The trend toward mobile, web and cloud-based solutions for online communications and other technologies predates the COVID-19 pandemic and the new, distanced normal. But this trend has only sped up in the past year, and it shows no signs of slowing down in the future. In this context, application security is critical to overall cybersecurity. Read on to learn how white box penetration testing is used for application security and why it’s one of the best ways to keep your company safe.
The White Box Approach to App Penetration Testing
Apps continue to increase in relevance across industries. And it’s not just consumer-facing apps. Companies build applications to be used strictly internally as a way of improving operations or streamlining workflows. While these used to be considered internal “programs,” the distinction is not so clear. Take MacOS, for example, which has blurred lines between apps and full-on programs over the past half-decade.
As applications become more ubiquitous, their role in cybersecurity also increases in relevance. White box pen-testing is a method companies can use to ensure their apps are safe and the information stored on them is secure. The following sections break down all you need to know about it:
- First, what is application pen-testing specifically, and what else can be pen-tested
- Then, what white box pen-testing is and how it differs from other primary pen-tests
- Finally, how the process works and what steps a white box app pen-test requires
By the end of this blog, you’ll understand whether a white box app pen-test is right for you, along with how to conduct one and what to look for in a pen-testing partner.
What is Application (App) Penetration Testing?
Application penetration testing, or app pen-testing, is not a unique form of pen-testing. Instead, it’s the application of general pen-testing principles and approaches to apps specifically. Its targets might include any form of applications, such as native apps built for phones, tablets, or other devices, but the most common objects for app pen-testing are web applications. White box app pen-testing can be considered shorthand for white box web application penetration testing.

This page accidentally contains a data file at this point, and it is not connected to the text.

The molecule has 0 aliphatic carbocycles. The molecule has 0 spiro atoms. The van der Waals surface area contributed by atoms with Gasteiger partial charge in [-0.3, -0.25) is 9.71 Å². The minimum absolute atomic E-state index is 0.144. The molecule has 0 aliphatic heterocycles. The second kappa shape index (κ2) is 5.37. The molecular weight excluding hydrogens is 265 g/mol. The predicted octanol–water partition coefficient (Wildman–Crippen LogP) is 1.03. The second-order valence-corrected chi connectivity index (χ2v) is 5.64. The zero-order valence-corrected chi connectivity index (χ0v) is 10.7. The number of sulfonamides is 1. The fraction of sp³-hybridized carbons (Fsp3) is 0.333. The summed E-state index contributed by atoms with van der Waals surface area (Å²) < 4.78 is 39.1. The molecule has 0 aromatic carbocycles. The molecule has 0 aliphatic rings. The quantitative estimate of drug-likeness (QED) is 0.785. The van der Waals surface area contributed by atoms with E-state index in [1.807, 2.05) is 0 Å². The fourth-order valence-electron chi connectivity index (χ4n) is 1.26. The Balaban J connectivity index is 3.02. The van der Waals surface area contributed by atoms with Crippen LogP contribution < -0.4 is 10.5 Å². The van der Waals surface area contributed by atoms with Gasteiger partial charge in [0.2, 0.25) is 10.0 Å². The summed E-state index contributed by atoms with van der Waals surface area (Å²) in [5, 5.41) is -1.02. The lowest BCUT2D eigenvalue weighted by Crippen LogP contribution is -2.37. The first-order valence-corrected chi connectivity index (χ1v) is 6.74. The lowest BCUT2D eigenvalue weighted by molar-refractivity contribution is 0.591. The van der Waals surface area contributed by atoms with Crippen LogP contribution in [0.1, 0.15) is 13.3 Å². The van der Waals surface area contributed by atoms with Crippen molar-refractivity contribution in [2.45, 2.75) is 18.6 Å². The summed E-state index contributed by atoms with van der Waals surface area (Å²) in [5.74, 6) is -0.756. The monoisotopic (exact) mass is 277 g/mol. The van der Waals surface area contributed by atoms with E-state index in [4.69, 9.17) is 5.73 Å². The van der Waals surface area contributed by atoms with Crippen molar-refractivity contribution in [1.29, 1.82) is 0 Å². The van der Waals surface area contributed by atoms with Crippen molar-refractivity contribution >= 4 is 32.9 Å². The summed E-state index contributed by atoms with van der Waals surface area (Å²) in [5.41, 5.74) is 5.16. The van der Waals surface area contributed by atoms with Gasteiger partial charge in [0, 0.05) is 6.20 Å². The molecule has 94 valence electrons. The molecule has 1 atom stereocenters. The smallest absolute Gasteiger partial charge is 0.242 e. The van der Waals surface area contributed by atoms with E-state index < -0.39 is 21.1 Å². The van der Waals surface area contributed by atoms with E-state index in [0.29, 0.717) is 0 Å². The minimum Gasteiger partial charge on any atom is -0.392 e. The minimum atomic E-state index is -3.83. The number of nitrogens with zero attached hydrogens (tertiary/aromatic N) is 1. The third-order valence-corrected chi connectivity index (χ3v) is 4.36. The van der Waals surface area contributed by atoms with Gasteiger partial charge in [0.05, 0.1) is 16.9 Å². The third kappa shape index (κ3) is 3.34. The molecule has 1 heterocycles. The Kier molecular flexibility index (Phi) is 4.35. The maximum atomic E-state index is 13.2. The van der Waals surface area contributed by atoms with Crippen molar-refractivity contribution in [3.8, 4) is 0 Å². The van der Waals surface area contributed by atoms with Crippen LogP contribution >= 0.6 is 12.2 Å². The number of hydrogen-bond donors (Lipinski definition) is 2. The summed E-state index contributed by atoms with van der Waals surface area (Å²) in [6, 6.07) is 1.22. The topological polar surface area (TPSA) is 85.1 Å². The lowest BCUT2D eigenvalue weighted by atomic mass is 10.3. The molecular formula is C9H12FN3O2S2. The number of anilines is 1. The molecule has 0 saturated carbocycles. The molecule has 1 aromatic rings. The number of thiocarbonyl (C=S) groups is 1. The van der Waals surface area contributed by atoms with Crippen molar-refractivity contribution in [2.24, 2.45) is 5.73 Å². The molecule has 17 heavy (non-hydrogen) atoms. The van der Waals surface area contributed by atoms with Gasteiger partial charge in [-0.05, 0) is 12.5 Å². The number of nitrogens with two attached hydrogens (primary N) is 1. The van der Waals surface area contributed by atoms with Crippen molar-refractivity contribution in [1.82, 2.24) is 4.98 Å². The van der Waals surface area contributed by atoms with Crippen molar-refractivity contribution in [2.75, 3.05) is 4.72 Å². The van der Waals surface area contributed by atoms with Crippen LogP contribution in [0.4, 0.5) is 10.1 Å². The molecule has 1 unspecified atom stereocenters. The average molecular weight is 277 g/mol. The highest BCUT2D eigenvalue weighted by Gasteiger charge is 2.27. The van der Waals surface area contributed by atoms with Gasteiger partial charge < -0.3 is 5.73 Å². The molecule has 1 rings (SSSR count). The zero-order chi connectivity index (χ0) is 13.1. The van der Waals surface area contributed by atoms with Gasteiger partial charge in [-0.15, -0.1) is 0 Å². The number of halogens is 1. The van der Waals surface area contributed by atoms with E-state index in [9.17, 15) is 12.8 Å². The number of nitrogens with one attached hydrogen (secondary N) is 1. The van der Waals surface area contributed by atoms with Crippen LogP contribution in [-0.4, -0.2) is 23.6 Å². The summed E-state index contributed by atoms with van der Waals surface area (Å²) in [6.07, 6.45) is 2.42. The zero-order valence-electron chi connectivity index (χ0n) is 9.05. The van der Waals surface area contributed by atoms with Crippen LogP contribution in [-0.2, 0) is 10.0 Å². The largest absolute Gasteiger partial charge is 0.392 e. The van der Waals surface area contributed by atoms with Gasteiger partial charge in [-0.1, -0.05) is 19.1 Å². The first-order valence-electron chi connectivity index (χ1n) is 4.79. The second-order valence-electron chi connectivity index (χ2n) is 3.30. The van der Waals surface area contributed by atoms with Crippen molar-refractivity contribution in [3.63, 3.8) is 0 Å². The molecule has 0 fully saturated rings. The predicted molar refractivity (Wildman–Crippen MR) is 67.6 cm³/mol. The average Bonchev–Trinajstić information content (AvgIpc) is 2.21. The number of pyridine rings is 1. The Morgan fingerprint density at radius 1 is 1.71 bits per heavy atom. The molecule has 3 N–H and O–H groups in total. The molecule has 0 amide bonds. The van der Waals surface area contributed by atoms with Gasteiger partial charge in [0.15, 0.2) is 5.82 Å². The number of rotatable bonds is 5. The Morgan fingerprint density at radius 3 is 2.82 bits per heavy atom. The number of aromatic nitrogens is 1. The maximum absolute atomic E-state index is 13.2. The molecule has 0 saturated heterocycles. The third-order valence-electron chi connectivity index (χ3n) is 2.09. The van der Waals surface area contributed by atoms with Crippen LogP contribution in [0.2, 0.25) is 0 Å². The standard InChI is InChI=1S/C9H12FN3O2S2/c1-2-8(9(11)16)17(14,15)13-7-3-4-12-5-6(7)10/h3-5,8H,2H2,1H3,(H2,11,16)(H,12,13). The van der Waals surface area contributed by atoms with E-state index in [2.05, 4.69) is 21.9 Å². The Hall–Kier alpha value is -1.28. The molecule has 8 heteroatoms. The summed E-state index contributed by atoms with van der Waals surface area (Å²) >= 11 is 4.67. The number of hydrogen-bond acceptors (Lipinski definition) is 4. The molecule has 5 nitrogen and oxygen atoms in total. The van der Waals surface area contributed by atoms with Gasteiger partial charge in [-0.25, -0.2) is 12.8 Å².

A pen-test is a simulated cyber-attack on elements of your cybersecurity architecture. The “attacker” is typically an individual or team of experts from a managed IT, and security services provider (MSSP) contracted to “ethically” hack your company. This allows your internal team to analyze how the attack unfolds.
Other Common Pen-Testing Objects of Analysis
The defining principle of pen-testing is that potent offense informs sound defense. What matters most is that the hackers realistically simulate their attack, accessing as much information as possible to power the greatest insights. The objects of their attacks may include:
- Applications, including both apps used by the company and those developed for others
- Devices used within the office and remotely, including computers and IoT devices
- Firewalls and other perimeter defenses that can facilitate data access
- Networks that transport, host, or otherwise come into contact with company resources
- Physical drives, servers, and cloud computing elements critical to storing your data
Beyond these particular targets, penetration testing can also be optimized to specific goals, like assessing individual staff members’ or units’ uptake of training or patches for compliance.
What is White Box Penetration Testing?
Unlike its focus on apps, in particular, the other distinguishing feature of white box app pen-testing is that it’s within the white box approach. Also referred to as “white hat pen-testing,” this is one of the primary categories of pen-testing (see others below).